I was all too excited to show them my sleeping mat and cubby hole when I was in kindergarten, and then my desk and the hook for my backpack as I got older in elementary school.  In middle school, it became my locker, where I sat for lunch, and my favorite classrooms and teachers, but with just a little less enthusiasm each year.  By high school, I was not so animated as I had been as a little girl, but I still loved getting to show my parents or family members around my school.  Grandparents Day was one of the coolest things, because I got to do just that with my grandparents.  College was a little different, because it’s college.  However, I still totally loved showing my parents around my campus and dorms, and introducing them to all of my friends and acquaintances and teachers that I could find.  Even when I studied abroad, I reveled in showing them my stomping grounds.

And it was normal at each stage to be showing my parents around the areas.  But it is not normal now.  Why does that suddenly stop when we become “adults” and being “real jobs”?  I don’t know of anyone who shows his or her parents or family members around his/her office.

But now that I am an adult and I have a job (I’ve had many already, actually), my desire to show around my parents and family members hasn’t changed.  When my brother was visiting from Japan, I desperately wanted him to come see my classroom, see my apartment.  I giddily showed my mom around my first school (for my first full-time teaching job), when I convinced her to come to a dance performance there one evening.  My desire to have my parents be able to relate to my everyday has not lessened, not at all.  I still want them to see my everyday stomping grounds.  And, for the most part, I’ve been able to get them to see a decent amount of it these past few years.  Even in Japan, where guests aren’t typically allowed on campus, I got to bring my mom to both of my schools, and she helped teach a cooking class for the English Club at one school, and helped out with English classes at the other.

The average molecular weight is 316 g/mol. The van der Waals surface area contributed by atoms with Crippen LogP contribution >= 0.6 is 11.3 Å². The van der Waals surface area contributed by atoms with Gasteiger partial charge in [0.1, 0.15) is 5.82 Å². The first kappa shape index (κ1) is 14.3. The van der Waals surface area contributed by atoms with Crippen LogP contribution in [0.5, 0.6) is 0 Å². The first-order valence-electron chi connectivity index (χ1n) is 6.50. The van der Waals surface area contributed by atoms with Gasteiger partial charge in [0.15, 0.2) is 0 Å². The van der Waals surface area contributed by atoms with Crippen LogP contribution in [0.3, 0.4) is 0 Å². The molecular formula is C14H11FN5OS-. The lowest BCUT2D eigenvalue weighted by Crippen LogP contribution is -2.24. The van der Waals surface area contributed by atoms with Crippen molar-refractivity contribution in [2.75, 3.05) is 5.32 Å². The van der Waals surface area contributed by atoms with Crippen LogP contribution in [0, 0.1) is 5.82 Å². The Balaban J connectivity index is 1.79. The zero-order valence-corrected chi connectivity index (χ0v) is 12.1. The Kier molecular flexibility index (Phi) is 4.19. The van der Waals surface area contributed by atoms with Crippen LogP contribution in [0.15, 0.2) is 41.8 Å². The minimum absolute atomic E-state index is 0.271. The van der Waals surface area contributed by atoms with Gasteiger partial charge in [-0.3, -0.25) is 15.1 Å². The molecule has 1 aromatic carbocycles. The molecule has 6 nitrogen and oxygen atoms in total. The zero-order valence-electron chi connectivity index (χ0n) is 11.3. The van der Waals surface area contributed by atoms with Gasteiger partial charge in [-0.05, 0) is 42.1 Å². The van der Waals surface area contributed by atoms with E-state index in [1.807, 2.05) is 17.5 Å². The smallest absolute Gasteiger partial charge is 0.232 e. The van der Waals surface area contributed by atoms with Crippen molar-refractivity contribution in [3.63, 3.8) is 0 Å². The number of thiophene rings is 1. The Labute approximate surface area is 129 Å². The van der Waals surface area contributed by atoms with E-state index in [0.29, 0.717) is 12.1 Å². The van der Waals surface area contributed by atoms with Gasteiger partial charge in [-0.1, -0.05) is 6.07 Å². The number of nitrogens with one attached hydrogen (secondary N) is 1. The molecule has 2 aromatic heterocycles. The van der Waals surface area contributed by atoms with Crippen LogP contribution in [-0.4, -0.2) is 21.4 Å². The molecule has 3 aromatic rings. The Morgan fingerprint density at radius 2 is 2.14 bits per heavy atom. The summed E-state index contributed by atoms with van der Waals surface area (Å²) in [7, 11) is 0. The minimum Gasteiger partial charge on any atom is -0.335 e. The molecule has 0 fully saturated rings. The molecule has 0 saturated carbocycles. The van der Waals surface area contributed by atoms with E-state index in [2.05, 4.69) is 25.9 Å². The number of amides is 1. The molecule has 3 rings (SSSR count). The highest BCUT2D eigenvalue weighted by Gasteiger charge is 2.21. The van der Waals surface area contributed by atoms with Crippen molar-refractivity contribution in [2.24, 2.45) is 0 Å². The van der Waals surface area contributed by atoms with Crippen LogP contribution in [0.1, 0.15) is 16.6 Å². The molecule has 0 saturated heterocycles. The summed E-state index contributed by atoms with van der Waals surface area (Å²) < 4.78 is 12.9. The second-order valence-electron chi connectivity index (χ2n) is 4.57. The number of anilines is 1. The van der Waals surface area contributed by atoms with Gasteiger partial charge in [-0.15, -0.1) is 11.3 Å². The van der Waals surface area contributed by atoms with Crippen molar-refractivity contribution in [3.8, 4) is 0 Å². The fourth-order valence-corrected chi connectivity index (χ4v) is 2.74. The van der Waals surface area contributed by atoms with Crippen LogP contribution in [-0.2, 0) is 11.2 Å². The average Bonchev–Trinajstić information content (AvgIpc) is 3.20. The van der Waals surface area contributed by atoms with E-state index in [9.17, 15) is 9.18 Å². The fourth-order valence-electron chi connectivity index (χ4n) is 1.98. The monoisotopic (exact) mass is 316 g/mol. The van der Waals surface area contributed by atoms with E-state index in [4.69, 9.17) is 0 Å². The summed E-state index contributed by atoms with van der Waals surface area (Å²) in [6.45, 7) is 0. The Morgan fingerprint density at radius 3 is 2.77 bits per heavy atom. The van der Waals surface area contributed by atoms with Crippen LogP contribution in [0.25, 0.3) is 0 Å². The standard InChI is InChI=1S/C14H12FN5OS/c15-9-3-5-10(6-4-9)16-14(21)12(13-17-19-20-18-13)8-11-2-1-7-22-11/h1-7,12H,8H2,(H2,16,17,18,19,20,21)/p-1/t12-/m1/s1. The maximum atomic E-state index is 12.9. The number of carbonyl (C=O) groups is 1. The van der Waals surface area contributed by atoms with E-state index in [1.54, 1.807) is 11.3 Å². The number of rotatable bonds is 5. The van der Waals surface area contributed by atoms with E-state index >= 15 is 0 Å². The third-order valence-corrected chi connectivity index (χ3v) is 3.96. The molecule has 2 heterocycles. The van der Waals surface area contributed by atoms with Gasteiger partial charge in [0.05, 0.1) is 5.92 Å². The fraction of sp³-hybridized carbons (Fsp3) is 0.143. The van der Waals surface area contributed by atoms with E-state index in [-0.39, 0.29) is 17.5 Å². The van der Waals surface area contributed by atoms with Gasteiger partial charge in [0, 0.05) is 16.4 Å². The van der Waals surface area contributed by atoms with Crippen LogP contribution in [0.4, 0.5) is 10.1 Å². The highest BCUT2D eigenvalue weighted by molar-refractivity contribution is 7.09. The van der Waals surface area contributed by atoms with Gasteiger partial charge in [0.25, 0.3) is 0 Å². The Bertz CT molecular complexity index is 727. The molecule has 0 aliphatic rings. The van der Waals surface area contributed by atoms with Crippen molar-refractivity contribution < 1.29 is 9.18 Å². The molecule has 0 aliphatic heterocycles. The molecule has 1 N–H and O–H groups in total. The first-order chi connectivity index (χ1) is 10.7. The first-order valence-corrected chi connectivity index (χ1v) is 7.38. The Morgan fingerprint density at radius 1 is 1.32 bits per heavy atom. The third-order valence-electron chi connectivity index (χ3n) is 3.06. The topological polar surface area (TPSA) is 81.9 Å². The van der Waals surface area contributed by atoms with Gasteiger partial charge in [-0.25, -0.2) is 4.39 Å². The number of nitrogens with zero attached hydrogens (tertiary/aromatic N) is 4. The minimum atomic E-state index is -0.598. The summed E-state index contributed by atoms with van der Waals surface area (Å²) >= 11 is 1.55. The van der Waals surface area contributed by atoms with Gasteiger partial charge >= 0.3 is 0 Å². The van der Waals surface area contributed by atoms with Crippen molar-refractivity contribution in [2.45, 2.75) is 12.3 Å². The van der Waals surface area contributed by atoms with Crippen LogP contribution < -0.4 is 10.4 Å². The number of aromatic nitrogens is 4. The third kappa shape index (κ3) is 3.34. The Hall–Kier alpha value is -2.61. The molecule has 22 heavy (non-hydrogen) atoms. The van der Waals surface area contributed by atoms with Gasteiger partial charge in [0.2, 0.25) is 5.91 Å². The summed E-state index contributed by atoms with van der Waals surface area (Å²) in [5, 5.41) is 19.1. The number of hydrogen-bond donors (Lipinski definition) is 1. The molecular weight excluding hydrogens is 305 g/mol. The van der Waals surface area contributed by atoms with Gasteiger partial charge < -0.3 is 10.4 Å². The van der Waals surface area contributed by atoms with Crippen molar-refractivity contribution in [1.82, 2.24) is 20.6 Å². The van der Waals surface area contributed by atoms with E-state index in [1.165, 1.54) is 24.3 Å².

So, I guess my concern isn’t all too valid after all… I somehow manage to make it happen for me, anyway.  However, I do still wish that it were more of a cultural standard to bring one’s parents and/or family members to work, at least for a coffee or tea hour, or something like that, just so they can have a real glimpse of what it all is.  I just think it would be way awesome.  Kind of like how Open House used to be, where I’d go meet my teachers with my parent/s, and show my parent/s around my school.  Man… this would be neat.  It also would be very helpful in cross-(whatever the word is for work areas – I’m tired, okay?) interaction and understanding.  My dad works in computers and oil & gas.  He would be amazed to see my work, and I to see his.  They are just such different worlds that we have much to be learned from interacting with one another’s worlds.

I imagine loads of people would be utterly uninterested in this idea, but I hope that loads also would be in full support of it.

Post-a-day 2017